Wednesday, May 25, 2011
Its interesting how Luther expands the 4th Commandment to include obedience of all lawful forms of authority. There are biblical injunctions to obey the different spheres of authority – home (Eph 6:1), workplace (Eph 6:6), church (Heb 13:17), government (Rom 13:1). Normally, we get turned off by the word ‘authority’ because we think of someone dominant and forceful, who compels us to do what we don’t want to do and not do what we want to do. Our fallen condition makes it easy for us to disobey our authority figures because the ‘I’ comes first. Or we may respect them but it is always tinged with dread.
However, we need to remember God has instituted authority so that the peace is kept and his blessings of safety and stability flow to the people. More than that, institutions like schools and infrastructure may also be built providing prosperity. I believe disobedience of any lawful authority is disobedience of God himself. This is because God rules and orders the world through parents, teachers, managers, ministers, etc.
Nevertheless, this is not a blank cheque for authority to demand blind and cringing obedience. Obedience is qualified by the principle of Acts 5:29, “we must obey God rather than man.” Institutions of authority do not have the mandate to supplant the authority of God. When that happens, we must courageously obey God than man. However, this does not give us a blank cheque to disobey the authority anytime we do not agree with them. More often that not, our disagreement is based on mere opinion rather than facts which prove the authority has superseded God’s authority. Or we look at the perceived flaws of the authority figure and we amplify them to justify our disobedience. We look at our parents and we think, ‘they don’t understand our generation”. We look at the flaws in temperament or conduct of a church leader and we tell ourselves, “he’s not worthy to be a Christian leader”. We blow up the unfulfilled promises of the government so as to excuse our disobedience. While each case’s grievance may be true, we need to tinge our judgment with grace and also reflect on the good the authority figure has accomplished. Being fallen creatures ourselves, it would be unfair to expect our leaders to be saints. Therefore, Acts 5:29 is always to be used judiciously and only after much prayer and biblical reflection.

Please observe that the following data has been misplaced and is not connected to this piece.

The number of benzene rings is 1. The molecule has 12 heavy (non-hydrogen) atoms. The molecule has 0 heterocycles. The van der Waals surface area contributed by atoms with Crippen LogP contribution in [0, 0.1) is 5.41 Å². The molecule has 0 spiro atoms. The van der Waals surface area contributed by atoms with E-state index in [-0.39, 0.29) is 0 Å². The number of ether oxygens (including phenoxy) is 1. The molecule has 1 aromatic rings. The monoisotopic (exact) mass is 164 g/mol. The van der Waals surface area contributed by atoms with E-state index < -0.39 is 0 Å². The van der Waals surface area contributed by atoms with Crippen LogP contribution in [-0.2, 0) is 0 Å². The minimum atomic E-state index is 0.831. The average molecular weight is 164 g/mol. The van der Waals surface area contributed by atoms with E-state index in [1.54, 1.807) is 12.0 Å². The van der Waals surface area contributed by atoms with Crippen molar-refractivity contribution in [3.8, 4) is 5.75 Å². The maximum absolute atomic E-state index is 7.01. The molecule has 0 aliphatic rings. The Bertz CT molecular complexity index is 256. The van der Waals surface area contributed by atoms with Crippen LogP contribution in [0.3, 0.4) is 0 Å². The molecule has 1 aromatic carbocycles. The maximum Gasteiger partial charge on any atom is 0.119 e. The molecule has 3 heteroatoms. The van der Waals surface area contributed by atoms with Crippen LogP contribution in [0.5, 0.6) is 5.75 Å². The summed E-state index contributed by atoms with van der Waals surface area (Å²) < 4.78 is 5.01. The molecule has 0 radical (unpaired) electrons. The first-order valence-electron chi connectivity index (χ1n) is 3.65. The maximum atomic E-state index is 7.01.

Being Christians, we live by Kingdom principles. Our Lord Jesus came and lived a life of love, grace and truth. He taught his disciples to give oneself away rather than grasp for more. That is the Gospel, difficult to follow but promising blessing to those who do. Gethsemane shows us Jesus was willing to obey and trust in the Father’s plan. Can we do any less with earthly authorities who remind us of the heavenly authority, Jesus Christ our Lord?